Twilio CEO Jeff Lawson Talks Apps, Future of Communication
Lawson dishes on the Super Network and how Twilio works seamlessly behind the scenes in apps like Airbnb, Netflix, and Uber.
Twilio is one of the quietest startup success stories in Silicon Valley. For all the talk across the telecommunications, VoIP, and business collaboration spaces about unified communications (UC), Twilio is the company powering in-app calls and texts in some of the world’s most popular apps, from Airbnb and Netflix to Salesforce and Zendesk.
Twilio cashed in on its unique value and broad customer base last year, debuting its initial public offering by raising $150 million at a $1.2 billion valuation.
Twilio CEO Jeff Lawson, one of the keynote speakers at this year’s Mobile World Congress, took some time before the show to catch up with PCMag. The wide-ranging conversation touched on the IPO and Twilio’s latest acquisitions, building out the company’s Super Network of global carriers, Lawson’s app-colored vision for the future of communication, and how Twilio’s cloud technology works seamlessly behind the scenes without users even realizing it’s there.
PCMag: Given the backdrop of MWC, I think Twilio has a unique perspective into how the mobile app economy has evolved over the past few years. What are some of the most important or identifiable trends you’re seeing right now?
Jeff Lawson (JL): The biggest shift we’re seeing is in the increasing power developers have to move the needle for a business. Until recently, the developer was often viewed as the guy or girl in the dark room, drinking Mountain Dew, eating Cheetos and banging out code according to some business specification. But that’s changing as businesses, and particularly enterprises, are realizing that coding is a creative problem solving endeavor. They’re realizing that the right question isn’t “how fast can this be done?” but rather “what’s possible?” given the customer problem we’re trying to solve. If you give a developer a problem and access to cloud-based tools, you’ll be amazed what challenges they can help solve for your business.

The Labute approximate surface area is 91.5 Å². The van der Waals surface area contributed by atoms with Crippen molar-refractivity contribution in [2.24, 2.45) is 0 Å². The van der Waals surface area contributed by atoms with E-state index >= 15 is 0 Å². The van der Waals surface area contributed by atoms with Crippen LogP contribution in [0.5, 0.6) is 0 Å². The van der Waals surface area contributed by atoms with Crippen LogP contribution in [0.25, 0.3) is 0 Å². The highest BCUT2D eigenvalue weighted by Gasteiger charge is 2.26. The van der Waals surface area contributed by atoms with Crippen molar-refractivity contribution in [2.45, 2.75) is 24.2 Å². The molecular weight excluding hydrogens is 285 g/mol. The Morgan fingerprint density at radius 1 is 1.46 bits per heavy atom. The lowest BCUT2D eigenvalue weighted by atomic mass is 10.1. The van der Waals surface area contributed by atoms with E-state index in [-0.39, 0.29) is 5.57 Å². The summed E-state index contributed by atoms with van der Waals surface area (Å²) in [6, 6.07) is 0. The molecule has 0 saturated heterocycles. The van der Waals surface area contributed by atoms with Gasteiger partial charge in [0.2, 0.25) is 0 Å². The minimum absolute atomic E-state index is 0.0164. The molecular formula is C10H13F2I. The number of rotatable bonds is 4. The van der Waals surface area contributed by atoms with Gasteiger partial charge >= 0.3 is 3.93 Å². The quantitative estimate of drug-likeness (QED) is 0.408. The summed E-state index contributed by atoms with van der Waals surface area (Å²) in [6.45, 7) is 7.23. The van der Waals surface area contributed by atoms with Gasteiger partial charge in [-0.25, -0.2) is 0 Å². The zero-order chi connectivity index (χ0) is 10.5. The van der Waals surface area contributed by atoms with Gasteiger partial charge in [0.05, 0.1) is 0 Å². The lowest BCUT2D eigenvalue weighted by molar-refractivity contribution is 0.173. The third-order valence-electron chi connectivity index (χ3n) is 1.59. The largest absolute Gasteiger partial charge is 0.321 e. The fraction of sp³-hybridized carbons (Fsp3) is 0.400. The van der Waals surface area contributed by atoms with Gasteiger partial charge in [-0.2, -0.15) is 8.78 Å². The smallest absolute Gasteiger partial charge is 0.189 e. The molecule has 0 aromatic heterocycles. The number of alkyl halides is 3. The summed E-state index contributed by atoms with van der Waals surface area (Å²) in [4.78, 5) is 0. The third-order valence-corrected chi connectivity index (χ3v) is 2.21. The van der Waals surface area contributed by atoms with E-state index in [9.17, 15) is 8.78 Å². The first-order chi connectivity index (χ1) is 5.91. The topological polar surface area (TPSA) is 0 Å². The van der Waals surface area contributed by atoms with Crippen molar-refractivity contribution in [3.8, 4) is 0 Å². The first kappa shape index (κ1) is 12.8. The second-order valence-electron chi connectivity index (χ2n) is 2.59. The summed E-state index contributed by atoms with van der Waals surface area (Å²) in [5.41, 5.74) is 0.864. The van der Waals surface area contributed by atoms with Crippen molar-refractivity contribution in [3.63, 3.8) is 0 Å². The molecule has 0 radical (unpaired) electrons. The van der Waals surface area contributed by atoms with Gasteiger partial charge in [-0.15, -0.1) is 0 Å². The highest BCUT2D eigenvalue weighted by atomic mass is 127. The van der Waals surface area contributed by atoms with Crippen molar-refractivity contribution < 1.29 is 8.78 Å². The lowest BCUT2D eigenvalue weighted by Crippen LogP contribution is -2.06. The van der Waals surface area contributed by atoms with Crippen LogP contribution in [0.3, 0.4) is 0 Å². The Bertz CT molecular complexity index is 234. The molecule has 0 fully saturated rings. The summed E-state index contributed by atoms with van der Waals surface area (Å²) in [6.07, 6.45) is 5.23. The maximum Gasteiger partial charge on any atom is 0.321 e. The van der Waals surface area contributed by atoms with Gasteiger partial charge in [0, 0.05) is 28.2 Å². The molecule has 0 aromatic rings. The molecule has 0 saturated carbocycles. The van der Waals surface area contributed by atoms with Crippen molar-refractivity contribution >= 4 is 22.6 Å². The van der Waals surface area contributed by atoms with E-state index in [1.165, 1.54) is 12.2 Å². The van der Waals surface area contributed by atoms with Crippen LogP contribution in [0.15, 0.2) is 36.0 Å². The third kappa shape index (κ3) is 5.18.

Let’s dig into the global compatibility aspect of what Twilio does through the Super Network. Can you talk about what must be a staggeringly complex process of working with thousands of carriers worldwide?
Yes it’s very complex, but that’s why nobody had really done it before — and subsequently why customers find value in the Super Network we’ve built. In the past, communications was a geo-politically bounded industry. Every country had its own carriers, and companies would go country by country setting up infrastructure if they wanted to do business there. That worked for a while because legacy businesses grew much more slowly. However, software is a fundamentally borderless business. If you build an app and put it in the app store, you’re live in 155 countries overnight. So we set out to solve a hard problem, to work with the carriers of the world to build a single network that would give companies and developers a single interface to reach every end user on the planet, regardless of where they are.
Doing that is no small task. We’ve spent the last nine years building out Twilio’s Super Network, which is a software layer that spans seven regions, 22 data centers, and connects with carriers in virtually every corner of the world. As Twilio’s customer base grows, so does our network and as the network grows, it becomes more intelligent and more efficient.
How does the BeepSend acquisition play into that? Particularly when you look at the sort of work Twilio is doing with cloud providers like Amazon Web Services, on top of your own past experience there as a product manager. We’re talking about SMS message traffic segmentation, route monitoring, and analytics on a massive scale.
Twilio’s Super Network forms a flywheel that grows in momentum constantly. The more customers we have, the greater volume of communications that run through our network. With more volume running on our network, we can build more interconnects with carriers around the world, but we also get more feedback from customers as to how the Super Network is performing in the various markets around the world. With more feedback and more interconnectivity, we can build smarter routing algorithms that reduce costs and increase quality, which leads to more customers and the cycle repeats!
We have an extensive roadmap to continue innovating on the routing and feedback mechanisms of the Super Network, and the acquisition of Beepsend will accelerate that product roadmap, resulting in extended coverage and delivery options for customers. As we look to extend our lead globally, Beepsend was a natural addition to add to the capabilities of our Super Network.